Earthquake Insurance Idea Would Further Rattle California’s Finances
Given California's $26 billion budget deficit, it's disheartening to find that U.S. Senators Barbara Boxer and Dianne Feinstein, both of California, have proposed a new federal law, the Earthquake Insurance Affordability Act, that could force the state to take on even more debt.
This proposal, intended to help the state's semi-public earthquake insurer, the California Earthquake Authority, or CEA, can't possibly work as advertised and would deepen the problems that the already strapped state would face after a big quake. Quite simply, it's a bad idea.
Some background first. The CEA is a government-run, privately funded entity that writes the earthquake insurance for most California homes that have it. By all accounts, it's currently capable of paying whatever claims come its way without costing taxpayers a penny.
Government to Absorb Debt
Because CEA's management and many politicians believe not enough Californians have earthquake insurance, however, they're pushing for laws that would require the federal government to absorb some of CEA's debt. Such guarantees, they say, would lower CEA rates. This, they say, would increase earthquake insurance purchases at almost no risk to taxpayers.
The effort cannot possibly work as advertised. Here's why: Particularly when insuring against major catastrophes, insurers—even quasi-governmental ones like CEA—buy international reinsurance (insurance for insurance companies) that can pool quake risk in California with the risk of floods in the United Kingdom and cyclones in Australia. Because these events won't happen at the same time, reinsurers can make profits in one area even when they pay big claims in another.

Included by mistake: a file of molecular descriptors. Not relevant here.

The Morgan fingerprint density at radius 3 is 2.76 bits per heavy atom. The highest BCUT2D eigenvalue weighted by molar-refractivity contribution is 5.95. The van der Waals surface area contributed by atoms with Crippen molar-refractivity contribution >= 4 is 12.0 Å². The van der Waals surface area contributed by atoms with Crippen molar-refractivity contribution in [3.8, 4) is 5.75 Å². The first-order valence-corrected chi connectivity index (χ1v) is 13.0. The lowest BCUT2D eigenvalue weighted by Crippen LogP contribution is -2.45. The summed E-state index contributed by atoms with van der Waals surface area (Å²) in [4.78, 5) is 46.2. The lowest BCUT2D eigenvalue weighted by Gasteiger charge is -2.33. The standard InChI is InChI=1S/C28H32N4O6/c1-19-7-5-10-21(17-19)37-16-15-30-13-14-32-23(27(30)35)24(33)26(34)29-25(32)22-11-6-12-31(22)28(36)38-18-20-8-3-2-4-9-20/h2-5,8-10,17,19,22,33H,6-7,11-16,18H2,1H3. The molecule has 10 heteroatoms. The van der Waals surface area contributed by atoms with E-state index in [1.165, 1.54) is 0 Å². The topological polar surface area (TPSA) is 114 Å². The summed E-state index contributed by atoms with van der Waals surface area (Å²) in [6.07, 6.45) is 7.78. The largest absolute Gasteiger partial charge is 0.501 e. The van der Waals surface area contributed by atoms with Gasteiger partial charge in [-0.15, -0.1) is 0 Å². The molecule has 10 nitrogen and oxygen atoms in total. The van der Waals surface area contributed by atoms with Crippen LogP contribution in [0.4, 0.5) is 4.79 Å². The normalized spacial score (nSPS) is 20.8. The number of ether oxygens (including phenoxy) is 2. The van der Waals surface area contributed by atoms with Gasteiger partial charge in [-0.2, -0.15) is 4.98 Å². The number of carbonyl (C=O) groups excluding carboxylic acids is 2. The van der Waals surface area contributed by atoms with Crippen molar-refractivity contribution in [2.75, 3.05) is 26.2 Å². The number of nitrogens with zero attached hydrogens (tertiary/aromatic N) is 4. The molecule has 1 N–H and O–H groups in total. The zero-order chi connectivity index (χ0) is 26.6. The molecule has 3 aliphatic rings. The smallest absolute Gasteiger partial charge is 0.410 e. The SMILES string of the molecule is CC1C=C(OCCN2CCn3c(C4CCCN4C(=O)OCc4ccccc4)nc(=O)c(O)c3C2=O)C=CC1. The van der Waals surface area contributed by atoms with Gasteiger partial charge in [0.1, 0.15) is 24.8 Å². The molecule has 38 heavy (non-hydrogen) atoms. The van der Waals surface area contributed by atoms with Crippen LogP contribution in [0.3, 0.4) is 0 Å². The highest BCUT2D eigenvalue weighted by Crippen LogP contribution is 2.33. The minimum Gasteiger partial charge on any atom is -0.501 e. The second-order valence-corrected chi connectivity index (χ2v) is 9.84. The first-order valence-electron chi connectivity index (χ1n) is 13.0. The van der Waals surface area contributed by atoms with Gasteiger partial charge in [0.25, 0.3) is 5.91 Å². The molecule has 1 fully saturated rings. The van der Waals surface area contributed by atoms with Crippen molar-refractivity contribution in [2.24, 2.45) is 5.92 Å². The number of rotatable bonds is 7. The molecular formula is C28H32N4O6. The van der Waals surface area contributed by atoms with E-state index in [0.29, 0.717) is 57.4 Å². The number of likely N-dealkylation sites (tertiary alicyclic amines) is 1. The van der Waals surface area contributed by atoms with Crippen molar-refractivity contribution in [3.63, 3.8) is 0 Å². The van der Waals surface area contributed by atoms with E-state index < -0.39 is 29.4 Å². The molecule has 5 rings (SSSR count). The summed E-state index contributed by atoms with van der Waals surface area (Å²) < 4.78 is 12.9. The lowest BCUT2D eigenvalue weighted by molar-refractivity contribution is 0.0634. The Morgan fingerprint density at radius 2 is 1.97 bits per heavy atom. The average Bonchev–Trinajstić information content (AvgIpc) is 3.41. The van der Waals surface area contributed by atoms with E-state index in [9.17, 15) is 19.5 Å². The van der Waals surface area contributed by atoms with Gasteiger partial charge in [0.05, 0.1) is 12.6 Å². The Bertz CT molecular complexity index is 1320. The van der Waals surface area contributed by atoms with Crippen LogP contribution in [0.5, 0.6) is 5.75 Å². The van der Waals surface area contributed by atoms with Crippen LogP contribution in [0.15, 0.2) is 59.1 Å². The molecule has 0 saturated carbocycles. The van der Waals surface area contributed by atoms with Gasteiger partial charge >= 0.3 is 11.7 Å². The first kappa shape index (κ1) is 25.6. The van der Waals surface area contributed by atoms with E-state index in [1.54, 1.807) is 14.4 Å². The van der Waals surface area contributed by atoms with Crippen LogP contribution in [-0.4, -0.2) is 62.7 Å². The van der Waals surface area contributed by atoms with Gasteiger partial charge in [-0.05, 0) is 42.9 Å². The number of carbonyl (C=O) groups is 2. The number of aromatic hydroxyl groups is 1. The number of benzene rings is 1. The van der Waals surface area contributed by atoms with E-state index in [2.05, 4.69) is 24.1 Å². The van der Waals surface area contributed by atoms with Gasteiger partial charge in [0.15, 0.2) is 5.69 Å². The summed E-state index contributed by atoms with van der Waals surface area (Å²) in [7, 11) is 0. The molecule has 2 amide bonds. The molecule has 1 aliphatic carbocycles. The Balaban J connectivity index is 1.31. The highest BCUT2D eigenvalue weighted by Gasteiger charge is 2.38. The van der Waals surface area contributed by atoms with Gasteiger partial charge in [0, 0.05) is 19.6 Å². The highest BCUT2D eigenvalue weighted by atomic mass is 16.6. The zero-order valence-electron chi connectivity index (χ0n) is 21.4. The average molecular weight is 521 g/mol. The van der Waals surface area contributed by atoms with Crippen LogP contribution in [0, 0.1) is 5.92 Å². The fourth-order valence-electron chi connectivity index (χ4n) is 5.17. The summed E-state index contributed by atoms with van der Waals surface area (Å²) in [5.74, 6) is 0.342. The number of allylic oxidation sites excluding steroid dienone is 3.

Risk Concentrated in U.S.
By relying on the federal government, however, CEA's risk will be concentrated in the United States. Thus, to break even, the U.S. Treasury will have to charge more for its guarantees than the private sector does now. Otherwise the program will end up systematically underpricing coverage and then try to make up the difference by raising rates on CEA policyholders after a big quake.
But even this won't work: It will make insurance a lot more expensive and, thus, lead many people to drop their CEA policies post-disaster. California taxpayers would almost certainly end up on the hook for the CEA's bills just as taxpayers in Florida and Mississippi have had to bail out similarly structured insurers in those states after their own mega-disasters.
Insurance Sales Decline
All that said, the problem the senators seek to confront—low earthquake insurance takeup rates—is real. In 1994, more than a quarter of Californians had earthquake insurance; today, only 11 percent do. But the government doesn't need to take over the market for that to improve.
Efforts to retrofit older buildings against quakes—most newer ones are highly resistant to quakes already—can reduce the need for insurance in the first place. In addition, federal policies that make it nearly impossible for lenders to require borrowers to secure earthquake insurance need to change. Nobody should be forced to buy earthquake insurance, but the government has no business stopping lenders from protecting their own investments.
Whatever members of California's Congressional delegation do, they need to recognize that the Boxer-Feinstein proposal is a bad deal for taxpayers.
Eli Lehrer (email@example.com) is a Heartland Institute vice president and runs Heartland’s Center on Finance, Insurance, and Real Estate.